Last Monday the Press Freedom Commission's public-hearings roadshow moved to Durban, where it listened to the IFP's proposal that the Press Council be transformed into a “super body”. Such an institution would receive input from, among others, the government, and be a form of co-regulation, rather than the self-regulation that is the status quo. By MARICLAIR SMIT.
The Listening to SA Campaign, launched by the Press Freedom Commission, continued its public hearings at the Pavilion Hotel in Durban on Monday 23 January. The campaign aims at providing the public with an opportunity to assist the PFC in the process of recommending improvements to current media-regulatory system. Despite the fact that all South African citizens were invited to participate, only a handful of individuals attended, with even fewer submitting their concerns. The poor attendance rate was reminiscent of the Press Council's public hearings held in 2011, despite the PFC's efforts to create greater awareness of its own hearings.
The few points that were raised, however, emphasised not only a fear of the potential loss of press freedom, but also concerns regarding the shortcomings of the South African media’s reporting and its self-regulation.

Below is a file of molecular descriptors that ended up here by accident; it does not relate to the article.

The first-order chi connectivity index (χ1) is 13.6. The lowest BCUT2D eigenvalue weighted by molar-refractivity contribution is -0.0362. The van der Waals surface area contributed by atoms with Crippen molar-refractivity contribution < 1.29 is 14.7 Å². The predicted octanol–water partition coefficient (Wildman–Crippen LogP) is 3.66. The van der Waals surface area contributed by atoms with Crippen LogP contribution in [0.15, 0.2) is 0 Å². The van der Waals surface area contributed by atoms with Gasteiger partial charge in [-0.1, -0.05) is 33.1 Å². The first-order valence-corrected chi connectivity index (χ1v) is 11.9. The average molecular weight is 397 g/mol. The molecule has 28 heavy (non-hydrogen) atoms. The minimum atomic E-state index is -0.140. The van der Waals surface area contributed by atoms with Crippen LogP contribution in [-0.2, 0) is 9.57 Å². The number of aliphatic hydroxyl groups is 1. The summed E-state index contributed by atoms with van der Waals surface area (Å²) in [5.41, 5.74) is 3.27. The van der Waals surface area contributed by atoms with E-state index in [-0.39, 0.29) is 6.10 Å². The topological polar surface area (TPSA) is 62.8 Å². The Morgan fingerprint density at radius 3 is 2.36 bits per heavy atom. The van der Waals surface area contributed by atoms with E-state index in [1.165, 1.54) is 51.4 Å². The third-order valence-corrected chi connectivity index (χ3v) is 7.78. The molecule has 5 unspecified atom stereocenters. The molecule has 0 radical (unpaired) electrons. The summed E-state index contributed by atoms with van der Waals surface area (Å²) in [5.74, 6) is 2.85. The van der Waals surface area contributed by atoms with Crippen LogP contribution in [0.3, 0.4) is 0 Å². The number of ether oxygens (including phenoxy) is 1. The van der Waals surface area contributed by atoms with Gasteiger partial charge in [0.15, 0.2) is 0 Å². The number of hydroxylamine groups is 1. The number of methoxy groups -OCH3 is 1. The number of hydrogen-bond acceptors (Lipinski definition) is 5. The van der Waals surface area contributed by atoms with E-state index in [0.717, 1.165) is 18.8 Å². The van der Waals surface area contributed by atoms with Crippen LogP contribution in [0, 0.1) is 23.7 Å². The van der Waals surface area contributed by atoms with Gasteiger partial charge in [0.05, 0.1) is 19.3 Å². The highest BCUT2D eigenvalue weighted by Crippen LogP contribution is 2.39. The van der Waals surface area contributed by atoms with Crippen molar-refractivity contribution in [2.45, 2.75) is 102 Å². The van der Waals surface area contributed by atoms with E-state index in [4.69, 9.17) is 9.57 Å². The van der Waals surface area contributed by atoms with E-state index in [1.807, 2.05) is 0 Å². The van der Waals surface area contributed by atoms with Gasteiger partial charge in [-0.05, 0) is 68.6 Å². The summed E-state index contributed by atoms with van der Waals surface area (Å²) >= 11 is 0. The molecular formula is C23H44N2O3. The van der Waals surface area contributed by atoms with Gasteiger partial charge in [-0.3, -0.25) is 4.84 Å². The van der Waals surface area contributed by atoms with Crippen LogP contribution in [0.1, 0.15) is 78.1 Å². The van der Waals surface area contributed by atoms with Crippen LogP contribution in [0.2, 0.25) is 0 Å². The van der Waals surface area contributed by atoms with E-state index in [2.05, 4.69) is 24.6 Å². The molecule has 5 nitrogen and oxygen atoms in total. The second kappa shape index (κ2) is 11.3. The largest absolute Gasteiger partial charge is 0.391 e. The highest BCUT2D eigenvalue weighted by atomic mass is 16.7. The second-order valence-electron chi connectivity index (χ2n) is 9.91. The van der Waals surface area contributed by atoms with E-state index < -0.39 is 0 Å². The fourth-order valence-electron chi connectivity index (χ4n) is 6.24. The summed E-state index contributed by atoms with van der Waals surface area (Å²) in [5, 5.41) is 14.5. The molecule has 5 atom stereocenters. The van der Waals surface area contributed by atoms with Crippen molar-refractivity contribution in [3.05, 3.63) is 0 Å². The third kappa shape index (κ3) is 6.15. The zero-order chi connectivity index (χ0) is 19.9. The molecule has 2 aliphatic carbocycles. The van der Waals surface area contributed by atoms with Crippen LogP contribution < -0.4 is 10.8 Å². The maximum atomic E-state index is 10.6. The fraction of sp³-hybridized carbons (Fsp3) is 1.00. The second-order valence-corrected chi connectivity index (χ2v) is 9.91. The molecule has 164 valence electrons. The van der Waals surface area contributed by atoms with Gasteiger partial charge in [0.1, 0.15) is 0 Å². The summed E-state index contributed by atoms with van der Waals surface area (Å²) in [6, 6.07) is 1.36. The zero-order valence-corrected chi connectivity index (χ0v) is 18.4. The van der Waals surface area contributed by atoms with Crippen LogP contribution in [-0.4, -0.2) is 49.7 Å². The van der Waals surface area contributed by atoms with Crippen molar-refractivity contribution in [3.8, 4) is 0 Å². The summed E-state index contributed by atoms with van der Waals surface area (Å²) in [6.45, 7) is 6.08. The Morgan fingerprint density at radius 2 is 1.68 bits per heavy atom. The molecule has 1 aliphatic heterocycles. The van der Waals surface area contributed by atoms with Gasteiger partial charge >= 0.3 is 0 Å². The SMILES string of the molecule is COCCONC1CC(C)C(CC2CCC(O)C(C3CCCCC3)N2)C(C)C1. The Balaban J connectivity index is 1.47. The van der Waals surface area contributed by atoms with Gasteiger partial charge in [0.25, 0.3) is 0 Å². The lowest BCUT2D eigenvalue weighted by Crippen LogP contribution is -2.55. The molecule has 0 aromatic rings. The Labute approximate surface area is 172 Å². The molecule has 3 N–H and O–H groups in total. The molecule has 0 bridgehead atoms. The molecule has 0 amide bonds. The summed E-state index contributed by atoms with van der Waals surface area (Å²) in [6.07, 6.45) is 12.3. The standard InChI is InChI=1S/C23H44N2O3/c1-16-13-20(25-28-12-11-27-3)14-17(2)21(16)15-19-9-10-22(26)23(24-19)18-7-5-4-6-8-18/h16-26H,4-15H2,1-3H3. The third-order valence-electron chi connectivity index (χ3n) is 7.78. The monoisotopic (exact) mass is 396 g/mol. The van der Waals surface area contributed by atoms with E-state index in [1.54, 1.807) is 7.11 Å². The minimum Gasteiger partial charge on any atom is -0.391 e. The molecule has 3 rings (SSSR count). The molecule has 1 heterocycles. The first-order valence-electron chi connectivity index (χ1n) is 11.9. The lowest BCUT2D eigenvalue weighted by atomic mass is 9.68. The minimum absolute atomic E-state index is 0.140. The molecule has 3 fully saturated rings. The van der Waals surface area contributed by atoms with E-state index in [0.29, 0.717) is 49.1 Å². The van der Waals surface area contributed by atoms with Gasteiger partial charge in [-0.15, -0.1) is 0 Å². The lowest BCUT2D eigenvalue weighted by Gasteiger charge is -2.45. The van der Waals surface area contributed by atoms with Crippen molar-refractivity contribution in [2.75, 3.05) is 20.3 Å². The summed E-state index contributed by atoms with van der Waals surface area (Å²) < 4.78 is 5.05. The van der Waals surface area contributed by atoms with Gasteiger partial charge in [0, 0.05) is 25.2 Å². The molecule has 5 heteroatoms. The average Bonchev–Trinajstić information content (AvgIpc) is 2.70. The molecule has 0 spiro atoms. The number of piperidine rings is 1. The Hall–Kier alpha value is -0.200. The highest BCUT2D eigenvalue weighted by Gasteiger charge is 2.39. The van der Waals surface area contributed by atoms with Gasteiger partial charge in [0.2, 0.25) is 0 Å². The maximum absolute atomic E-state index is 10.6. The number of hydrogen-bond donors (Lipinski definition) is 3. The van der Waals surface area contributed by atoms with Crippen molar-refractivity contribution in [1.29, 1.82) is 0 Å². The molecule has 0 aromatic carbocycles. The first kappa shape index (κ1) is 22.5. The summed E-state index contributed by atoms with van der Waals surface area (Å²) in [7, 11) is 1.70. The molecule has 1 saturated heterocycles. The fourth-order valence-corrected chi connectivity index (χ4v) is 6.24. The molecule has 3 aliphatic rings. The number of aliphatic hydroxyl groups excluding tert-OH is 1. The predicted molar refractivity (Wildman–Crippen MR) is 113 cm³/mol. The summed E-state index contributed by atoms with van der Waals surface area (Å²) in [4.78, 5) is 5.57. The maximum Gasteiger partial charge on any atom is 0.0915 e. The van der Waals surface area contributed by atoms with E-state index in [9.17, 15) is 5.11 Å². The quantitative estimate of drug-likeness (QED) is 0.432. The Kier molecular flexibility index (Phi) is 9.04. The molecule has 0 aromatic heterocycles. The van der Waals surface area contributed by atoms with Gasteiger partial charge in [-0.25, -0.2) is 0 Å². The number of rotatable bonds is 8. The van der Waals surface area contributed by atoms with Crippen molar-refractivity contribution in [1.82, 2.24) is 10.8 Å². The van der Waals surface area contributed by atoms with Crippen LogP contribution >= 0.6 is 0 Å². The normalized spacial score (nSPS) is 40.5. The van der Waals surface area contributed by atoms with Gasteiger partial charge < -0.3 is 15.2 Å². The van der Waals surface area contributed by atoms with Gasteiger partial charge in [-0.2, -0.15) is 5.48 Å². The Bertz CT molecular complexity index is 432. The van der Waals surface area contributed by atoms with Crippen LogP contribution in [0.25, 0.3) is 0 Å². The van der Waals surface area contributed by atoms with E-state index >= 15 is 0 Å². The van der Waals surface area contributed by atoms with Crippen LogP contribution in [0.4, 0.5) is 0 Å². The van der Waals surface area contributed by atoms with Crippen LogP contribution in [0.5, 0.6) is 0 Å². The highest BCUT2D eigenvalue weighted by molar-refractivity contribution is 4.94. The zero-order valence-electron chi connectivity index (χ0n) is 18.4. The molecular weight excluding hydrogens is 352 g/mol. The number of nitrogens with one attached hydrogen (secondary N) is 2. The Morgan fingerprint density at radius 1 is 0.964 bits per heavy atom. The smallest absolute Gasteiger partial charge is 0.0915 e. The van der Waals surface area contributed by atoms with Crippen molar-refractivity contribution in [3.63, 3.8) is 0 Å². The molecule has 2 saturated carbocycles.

The IFP deputy national spokesman Joshua Mazibuko was first to address the PFC. Mazibuko said there were shortcomings in the current self-regulatory system of the South African media, and used several “unbalanced” and “inaccurate” media articles that focused on the IFP to illustrate his argument. According to Mazibuko, the IFP feels that the “current form of self-regulation protects the fraternity” of the media.
Despite his position, Mazibuko also argued that the media, freedom of the press and self-regulation is vital for democracy. “In the past 20 years the media has played a pivotal role. It has been more effective in relentlessly exposing corruption and other scandals. It has given a voice to the voiceless and portrayed the full range of aspects of our diverse society. It has discussed issues of public interest and has been active in advocating all viewpoints. In summary it has done what the media is supposed to do,” he said.